When you have several inks, you quickly lose track of them. A comparison with other inks is then no longer possible, also the choice of the ideal ink becomes more difficult. This is where the ink cards from The Well-Appointed Desk called Col-o-ring can help.
If you own a fountain pen, you also have ink. Mostly even several. And then gladly also not from cartridges.
But what exactly did the ink look like again? And is the new ink so similar to one already owned?
These questions can occur in the life of a lover of fountain pens.
You can easily answer these questions by simply taking a sample of the ink.
But then the question remains: how and with what do you create such samples? After all, you want to compare the inks. In a good notebook, you have the same paper, but a direct comparison is difficult. If you take cards, you have to make sure that the paper is good.
And this is where the col-o-ring comes in.
What is the Well-Appointed Desk Col-o-ring actually?
Basically, this Col-o-ring ink testing book, as it is officially called, is nothing more than a collection of cards with a hole, a book binding ring and two strong cardboards. The cardboard acts as a cover to protect the cards, on which you place your own sample of the ink in question. With the bookbinder ring everything is then connected.
So you can comfortably browse through these cards and look at your inks. Since these rings can be opened easily, you can also remove a card individually. To then write on it, or to put it next to another one to compare them better.
Actually a very simple principle.
But the Col-o-ring is not only a simple but good system, it is also a paper which is very well suited for inks.
Because this is where the problem starts. If you want to make such cards, or Ink Swatches as they are also called, you need good paper.
And you can search for a long time to find suitable cards. Or cut in laborious work itself good papers.
Since my search for suitable cards remained fruitless, I have already decided some time ago for index cards. From a manufacturer who uses very good paper. With this I can create sample cards for myself. You know these from the ink tests. This paper is very good.
However, there are disadvantages with these index cards. This is on the one hand the storage and on the other hand the transport.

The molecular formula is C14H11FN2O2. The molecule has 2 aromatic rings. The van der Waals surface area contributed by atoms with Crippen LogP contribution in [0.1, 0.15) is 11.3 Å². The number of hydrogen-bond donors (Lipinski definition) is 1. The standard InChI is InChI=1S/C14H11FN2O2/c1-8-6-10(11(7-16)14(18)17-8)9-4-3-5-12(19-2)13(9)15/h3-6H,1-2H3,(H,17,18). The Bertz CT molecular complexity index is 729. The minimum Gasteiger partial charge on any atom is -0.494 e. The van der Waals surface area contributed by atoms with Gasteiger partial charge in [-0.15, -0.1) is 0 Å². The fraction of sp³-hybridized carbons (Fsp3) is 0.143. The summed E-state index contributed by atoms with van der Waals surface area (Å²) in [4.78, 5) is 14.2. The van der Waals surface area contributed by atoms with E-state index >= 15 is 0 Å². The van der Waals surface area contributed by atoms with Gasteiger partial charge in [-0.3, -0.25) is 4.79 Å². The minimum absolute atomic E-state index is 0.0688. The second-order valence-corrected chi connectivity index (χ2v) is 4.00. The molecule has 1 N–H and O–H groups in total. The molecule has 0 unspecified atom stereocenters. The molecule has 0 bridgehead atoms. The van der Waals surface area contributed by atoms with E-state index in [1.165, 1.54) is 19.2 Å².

What is the ideal way to store these cards? Loose never works, cards are sure to get lost, or damaged. Card index boxes went. I didn't feel like doing that here. Another solution is ring binders and viewing pockets, as used by collectors. So these are protected and can be put away well in the cupboard. But unfortunately, taking them with you is just as bad as in a file box. And you might get the idea of taking a few ink cards to a fountain pen meeting or similar event.
This is where the Col-o-ring come in handy. They are not too big, but big enough for testing the ink. Thanks to the compact shape, they are easy to store and also to take with you.
Above I already mentioned the paper. It is not always easy to find good paper for inks. This is usually noticed very quickly. Not only if you want to produce ink cards for yourself. And you usually want to have little work with something like this, so cutting from good, large, papers usually falls flat.
Until you find a reasonably good paper, time can pass.
Here at The Well-Appointed Desk Col-o-ring, the same paper is always used. Which one it is exactly is not revealed.
But it is a paper with a grammage of 160g/m² and, according to The Well-Appointed Desk, it comes from a European paper mill that has been in existence for around 400 years.
Now whichever paper exactly it is, there were no problems whatsoever in my tests and sample cards. The ink did not feather out. Not even with thick ink application. And of course, it didn't bleed through either. We are talking about 160g/m² paper after all.
Last but not least.
The cards are big enough to function as ink cards. But not too big either. You limit yourself to the essentials and get cards that work really well.
All in all, I can only recommend the Col-o-ring cards.
There is also a video review of this fountain pen on YouTube from me in the channel. Just have a look.
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